Two men have sued the government for their detention at a public hospital after failing to pay for Covid-19 treatment.
Although the Health ministry denied that public hospitals charged Kenyans who tested positive for the virus, the case filed before High Court judge Weldon Korir yesterday reveals the contrary.
The two claimed they were detained after they failed to meet hefty medical bills in a government hospital.
Andrew (not his real name), the first plaintiff, had travelled from Boston, United States, to Kenya around March 25.
He arrived at the Jomo Kenyatta International Airport at around 7pm and was immediately bundled into a waiting National Youth Service bus by a contingent of police officers before being driven to a government isolation centre.
He ended up at Moi Girls School, Nairobi and upon being tested on April 2, he was found to be Covid-19 positive.
“I told the medical personnel I wanted to go to a public health facility because I could not afford the cost of treatment,” he said in court documents, adding he was taken to Kenyatta University Teaching, Referral & Research Hospital (KUTRRH).
At the hospital he was given an M-Pesa pay bill number through which to settle the cost of treatment. “I am unemployed and because I was not able to pay for treatment and management of Covid-19, I was detained by the first respondent (KUTRRH),” he said.
His quest for answers from the Health ministry officials on why he was being detained despite the government promising to foot the bills was futile. He said he wrote to Health Cabinet Secretary Mutahi Kagwe and acting director-general of health Patrick Amoth, but the two never got back to him.
The man, who has sued alongside Katiba Institute and Kenya Legal and Ethical Issues Network on HIV and Aids, said he opted to seek legal redress as he was treated poorly at the isolation centre and subsequently detained at the referral hospital.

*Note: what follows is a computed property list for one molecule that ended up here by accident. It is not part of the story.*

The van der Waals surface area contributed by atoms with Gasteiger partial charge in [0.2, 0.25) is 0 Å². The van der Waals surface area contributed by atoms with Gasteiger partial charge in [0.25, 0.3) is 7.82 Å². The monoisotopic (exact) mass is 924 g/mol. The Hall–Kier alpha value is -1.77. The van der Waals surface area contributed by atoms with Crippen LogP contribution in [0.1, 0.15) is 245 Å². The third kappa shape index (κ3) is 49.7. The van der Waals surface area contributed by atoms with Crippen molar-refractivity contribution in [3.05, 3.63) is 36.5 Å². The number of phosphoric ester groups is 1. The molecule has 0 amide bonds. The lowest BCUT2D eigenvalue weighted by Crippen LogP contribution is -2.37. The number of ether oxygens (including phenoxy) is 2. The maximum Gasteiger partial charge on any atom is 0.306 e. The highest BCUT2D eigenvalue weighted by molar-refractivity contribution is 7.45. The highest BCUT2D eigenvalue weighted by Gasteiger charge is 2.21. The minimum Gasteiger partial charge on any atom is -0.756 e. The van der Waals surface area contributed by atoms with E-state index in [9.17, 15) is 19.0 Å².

He was slapped with a Sh93,000 bill and could not be discharged on May 1, the day he was meant to enjoy his first day outside hospital walls after four tests returned negative.
The second plaintiff says he was mistaken to have Covid-19 while in the real sense he was suffering from asthma, a disease he had endured from childhood. On April 9, he informed his friend that he was unwell and needed some rest. Two days later, at around 1am, he received a call from the government’s hotline 719.
The caller asked him about the symptoms and he said he had chest pain because of asthma.
He received a second call and this time around the caller informed him to step out of the house.
Forced into vehicle
“When I stepped out, I saw an ambulance with sirens blaring and medical personnel wearing white protective clothing. They forced me into the vehicle,” he said, adding he was taken to KUTRRH, where he tested negative for Covid-19.
He was slapped with a Sh15,000 bill.
The court record said he was discharged on April 28, and when he got home, he found all his belongings had been stolen.